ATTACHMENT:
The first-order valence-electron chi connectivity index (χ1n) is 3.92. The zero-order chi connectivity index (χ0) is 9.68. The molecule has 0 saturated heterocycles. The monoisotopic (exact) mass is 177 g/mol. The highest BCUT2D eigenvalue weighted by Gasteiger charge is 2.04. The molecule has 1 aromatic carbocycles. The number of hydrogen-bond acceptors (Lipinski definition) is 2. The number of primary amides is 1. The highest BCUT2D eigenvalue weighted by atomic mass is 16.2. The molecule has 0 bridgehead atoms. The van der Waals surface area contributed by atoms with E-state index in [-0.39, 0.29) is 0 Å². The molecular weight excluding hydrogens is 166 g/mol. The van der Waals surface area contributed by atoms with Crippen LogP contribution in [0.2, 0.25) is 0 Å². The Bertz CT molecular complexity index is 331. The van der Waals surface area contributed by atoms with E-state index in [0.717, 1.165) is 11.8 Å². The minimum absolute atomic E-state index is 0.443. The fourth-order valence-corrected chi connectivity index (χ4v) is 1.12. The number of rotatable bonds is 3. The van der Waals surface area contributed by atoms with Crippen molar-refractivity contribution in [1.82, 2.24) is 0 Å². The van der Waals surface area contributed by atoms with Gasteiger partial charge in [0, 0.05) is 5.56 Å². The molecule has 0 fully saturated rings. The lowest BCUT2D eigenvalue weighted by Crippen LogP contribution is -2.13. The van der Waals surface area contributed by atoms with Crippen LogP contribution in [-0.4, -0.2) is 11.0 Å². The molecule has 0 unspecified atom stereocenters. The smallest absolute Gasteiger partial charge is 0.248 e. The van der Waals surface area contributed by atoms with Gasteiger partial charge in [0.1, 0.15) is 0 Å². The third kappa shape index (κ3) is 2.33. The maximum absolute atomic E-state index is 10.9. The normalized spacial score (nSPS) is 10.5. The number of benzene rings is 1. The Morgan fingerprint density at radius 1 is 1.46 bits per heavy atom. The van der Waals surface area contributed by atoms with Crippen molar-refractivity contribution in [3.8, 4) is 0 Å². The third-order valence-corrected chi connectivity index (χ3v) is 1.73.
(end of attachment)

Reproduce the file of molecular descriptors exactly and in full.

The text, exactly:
The first-order valence-electron chi connectivity index (χ1n) is 3.92. The zero-order chi connectivity index (χ0) is 9.68. The molecule has 0 saturated heterocycles. The monoisotopic (exact) mass is 177 g/mol. The highest BCUT2D eigenvalue weighted by Gasteiger charge is 2.04. The molecule has 1 aromatic carbocycles. The number of hydrogen-bond acceptors (Lipinski definition) is 2. The number of primary amides is 1. The highest BCUT2D eigenvalue weighted by atomic mass is 16.2. The molecule has 0 bridgehead atoms. The van der Waals surface area contributed by atoms with E-state index in [-0.39, 0.29) is 0 Å². The molecular weight excluding hydrogens is 166 g/mol. The van der Waals surface area contributed by atoms with Crippen LogP contribution in [0.2, 0.25) is 0 Å². The Bertz CT molecular complexity index is 331. The van der Waals surface area contributed by atoms with E-state index in [0.717, 1.165) is 11.8 Å². The minimum absolute atomic E-state index is 0.443. The fourth-order valence-corrected chi connectivity index (χ4v) is 1.12. The number of rotatable bonds is 3. The van der Waals surface area contributed by atoms with Crippen molar-refractivity contribution in [1.82, 2.24) is 0 Å². The van der Waals surface area contributed by atoms with Gasteiger partial charge in [0, 0.05) is 5.56 Å². The molecule has 0 fully saturated rings. The lowest BCUT2D eigenvalue weighted by Crippen LogP contribution is -2.13. The van der Waals surface area contributed by atoms with Crippen LogP contribution in [-0.4, -0.2) is 11.0 Å². The molecule has 0 unspecified atom stereocenters. The smallest absolute Gasteiger partial charge is 0.248 e. The van der Waals surface area contributed by atoms with Gasteiger partial charge in [0.1, 0.15) is 0 Å². The third kappa shape index (κ3) is 2.33. The maximum absolute atomic E-state index is 10.9. The normalized spacial score (nSPS) is 10.5. The number of benzene rings is 1. The Morgan fingerprint density at radius 1 is 1.46 bits per heavy atom. The van der Waals surface area contributed by atoms with Crippen molar-refractivity contribution in [3.8, 4) is 0 Å². The third-order valence-corrected chi connectivity index (χ3v) is 1.73.